“We know we have some great emerging technologies and techniques like precision farming. We also increasingly have the latest communications networks as a result of our Rural Broadband Initiative. This fund will take that technology and roll it out around our farming sector.
“A cross-sector Future of Farming Panel will oversee the Fund’s direction and drive the innovation and investment. The panel will include representatives from industry, science and environmental groups and other stakeholders.
“Food production is hugely important to this country. We are the world’s largest dairy exporter and we account for three quarters of the world’s trade in sheep meat. We produce high quality food more efficiently than anyone else and our farmers strive to do that with as little environmental impact as possible.
“This Fund will take us to the next level of sophistication in world-leading farming practices.”
Mr Guy says working together is a much better way to achieve change than being at loggerheads with the farming sector and regional New Zealand.
“As we are showing already, we can achieve far greater things in new farming practices by working with farmers and not against them. We can improve our environmental footprint while at the same time growing the value of our exports, growing jobs and growing the strength of regional New Zealand,” Mr Guy says.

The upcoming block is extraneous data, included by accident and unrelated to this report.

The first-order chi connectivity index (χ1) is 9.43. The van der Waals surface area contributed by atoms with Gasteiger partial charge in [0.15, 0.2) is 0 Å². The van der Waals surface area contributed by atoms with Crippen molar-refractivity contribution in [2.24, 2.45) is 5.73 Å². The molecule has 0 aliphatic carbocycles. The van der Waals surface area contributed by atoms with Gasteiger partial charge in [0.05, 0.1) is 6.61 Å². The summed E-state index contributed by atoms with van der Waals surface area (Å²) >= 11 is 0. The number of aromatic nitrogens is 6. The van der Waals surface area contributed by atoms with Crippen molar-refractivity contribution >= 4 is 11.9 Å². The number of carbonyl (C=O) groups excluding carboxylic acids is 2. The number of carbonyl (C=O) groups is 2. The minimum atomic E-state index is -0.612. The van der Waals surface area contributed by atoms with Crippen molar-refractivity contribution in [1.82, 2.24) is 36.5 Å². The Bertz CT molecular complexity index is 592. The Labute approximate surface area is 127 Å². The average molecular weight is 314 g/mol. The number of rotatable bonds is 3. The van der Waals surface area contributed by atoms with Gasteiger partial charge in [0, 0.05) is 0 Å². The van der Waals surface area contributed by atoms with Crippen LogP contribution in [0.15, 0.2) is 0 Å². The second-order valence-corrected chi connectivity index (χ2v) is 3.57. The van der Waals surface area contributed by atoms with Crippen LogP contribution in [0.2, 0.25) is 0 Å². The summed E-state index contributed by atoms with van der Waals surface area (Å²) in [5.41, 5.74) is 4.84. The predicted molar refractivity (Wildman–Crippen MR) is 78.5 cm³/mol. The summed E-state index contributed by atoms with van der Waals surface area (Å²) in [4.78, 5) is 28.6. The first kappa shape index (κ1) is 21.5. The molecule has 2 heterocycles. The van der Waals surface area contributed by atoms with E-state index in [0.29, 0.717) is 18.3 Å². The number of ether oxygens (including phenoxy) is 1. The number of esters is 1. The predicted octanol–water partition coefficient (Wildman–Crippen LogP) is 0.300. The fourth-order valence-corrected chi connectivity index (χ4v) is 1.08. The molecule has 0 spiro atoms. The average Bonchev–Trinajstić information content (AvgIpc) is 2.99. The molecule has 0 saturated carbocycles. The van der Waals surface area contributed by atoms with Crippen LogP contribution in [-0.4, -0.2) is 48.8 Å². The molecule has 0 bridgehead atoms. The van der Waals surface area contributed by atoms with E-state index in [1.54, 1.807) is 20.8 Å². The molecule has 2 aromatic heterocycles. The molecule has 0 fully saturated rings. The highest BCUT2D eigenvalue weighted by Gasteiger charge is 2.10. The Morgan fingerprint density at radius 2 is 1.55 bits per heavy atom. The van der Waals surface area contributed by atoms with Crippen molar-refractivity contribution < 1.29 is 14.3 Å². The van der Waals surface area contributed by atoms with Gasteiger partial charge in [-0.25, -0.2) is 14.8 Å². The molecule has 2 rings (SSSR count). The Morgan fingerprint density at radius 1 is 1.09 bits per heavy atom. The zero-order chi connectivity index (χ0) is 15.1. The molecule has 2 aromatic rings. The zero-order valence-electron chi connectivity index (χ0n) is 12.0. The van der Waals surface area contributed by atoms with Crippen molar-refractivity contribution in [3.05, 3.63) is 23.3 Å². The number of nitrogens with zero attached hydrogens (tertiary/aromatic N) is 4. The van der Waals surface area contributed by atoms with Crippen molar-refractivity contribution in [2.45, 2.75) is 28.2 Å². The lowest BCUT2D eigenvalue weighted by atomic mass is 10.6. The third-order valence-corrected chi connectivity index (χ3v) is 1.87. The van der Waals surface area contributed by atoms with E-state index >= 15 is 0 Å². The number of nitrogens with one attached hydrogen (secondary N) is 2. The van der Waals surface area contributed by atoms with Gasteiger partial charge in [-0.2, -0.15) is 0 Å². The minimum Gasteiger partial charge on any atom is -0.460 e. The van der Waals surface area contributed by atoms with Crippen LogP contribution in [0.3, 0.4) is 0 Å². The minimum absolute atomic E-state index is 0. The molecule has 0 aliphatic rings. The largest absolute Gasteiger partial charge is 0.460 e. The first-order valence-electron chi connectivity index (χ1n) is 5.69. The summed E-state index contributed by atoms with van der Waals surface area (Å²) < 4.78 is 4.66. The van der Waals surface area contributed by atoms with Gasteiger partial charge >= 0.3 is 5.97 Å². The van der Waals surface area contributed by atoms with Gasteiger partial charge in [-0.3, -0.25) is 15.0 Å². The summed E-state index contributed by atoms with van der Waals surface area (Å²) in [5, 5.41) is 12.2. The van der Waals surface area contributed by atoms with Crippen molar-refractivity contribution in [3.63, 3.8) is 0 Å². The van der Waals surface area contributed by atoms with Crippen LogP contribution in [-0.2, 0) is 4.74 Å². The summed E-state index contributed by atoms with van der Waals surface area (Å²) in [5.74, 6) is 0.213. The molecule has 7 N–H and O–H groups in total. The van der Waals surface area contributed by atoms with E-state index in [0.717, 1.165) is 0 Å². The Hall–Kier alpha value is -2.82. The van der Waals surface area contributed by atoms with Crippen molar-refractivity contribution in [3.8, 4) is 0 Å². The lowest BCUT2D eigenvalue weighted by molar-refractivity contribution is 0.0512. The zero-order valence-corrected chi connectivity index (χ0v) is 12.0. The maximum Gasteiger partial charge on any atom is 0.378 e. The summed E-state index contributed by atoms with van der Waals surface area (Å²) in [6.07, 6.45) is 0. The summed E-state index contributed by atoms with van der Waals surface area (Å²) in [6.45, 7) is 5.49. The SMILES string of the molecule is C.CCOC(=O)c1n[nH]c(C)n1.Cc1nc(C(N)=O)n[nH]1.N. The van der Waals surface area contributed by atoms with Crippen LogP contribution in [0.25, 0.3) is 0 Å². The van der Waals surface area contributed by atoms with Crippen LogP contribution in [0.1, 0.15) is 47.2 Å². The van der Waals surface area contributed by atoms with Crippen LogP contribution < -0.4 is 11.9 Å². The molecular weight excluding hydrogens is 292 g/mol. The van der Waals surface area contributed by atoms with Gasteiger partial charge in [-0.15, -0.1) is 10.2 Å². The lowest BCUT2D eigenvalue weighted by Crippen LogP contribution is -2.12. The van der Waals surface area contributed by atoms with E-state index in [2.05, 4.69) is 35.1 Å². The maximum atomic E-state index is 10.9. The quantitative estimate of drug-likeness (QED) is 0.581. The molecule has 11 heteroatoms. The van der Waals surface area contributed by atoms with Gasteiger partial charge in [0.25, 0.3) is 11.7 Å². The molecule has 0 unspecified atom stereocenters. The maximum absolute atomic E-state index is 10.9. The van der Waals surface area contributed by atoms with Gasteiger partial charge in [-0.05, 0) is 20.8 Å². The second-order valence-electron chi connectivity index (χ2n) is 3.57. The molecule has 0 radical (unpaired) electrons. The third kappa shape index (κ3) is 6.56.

“Our opponents might think punitively taxing farmers is the right approach, but you won’t get better environmental outcomes by making farmers and regional New Zealand poorer.
“To help focus the Future of Farming Panel and industry, we will set a target of doubling the value of our agritech industry to $6 billion by 2025,” Mr Guy says.
“We want the latest soil sensors, farm management software and diagnostic tools all developed and used here, and exported to the world.
“Through the Future of Farming Fund we can achieve more productivity and sustainability, and create more jobs by exporting our agricultural technologies and expertise around the world.
“There is a clear divide in this election between those that want to work with the farming sector and those that want to punish it, with four new taxes at last count.
“National understands regional New Zealand and will work with our primary industries to improve our environmental footprint and stay at the cutting edge of farm technologies worldwide.”
The new funding of $13 million per annum will come from Budget 2018’s operating allowance.
Minister for Primary Industries Nathan Guy and Associate Minister for Primary Industries Louise Upston have welcomed the beginning of construction on a new centre to showcase the best of the primary sector in the heart of Auckland.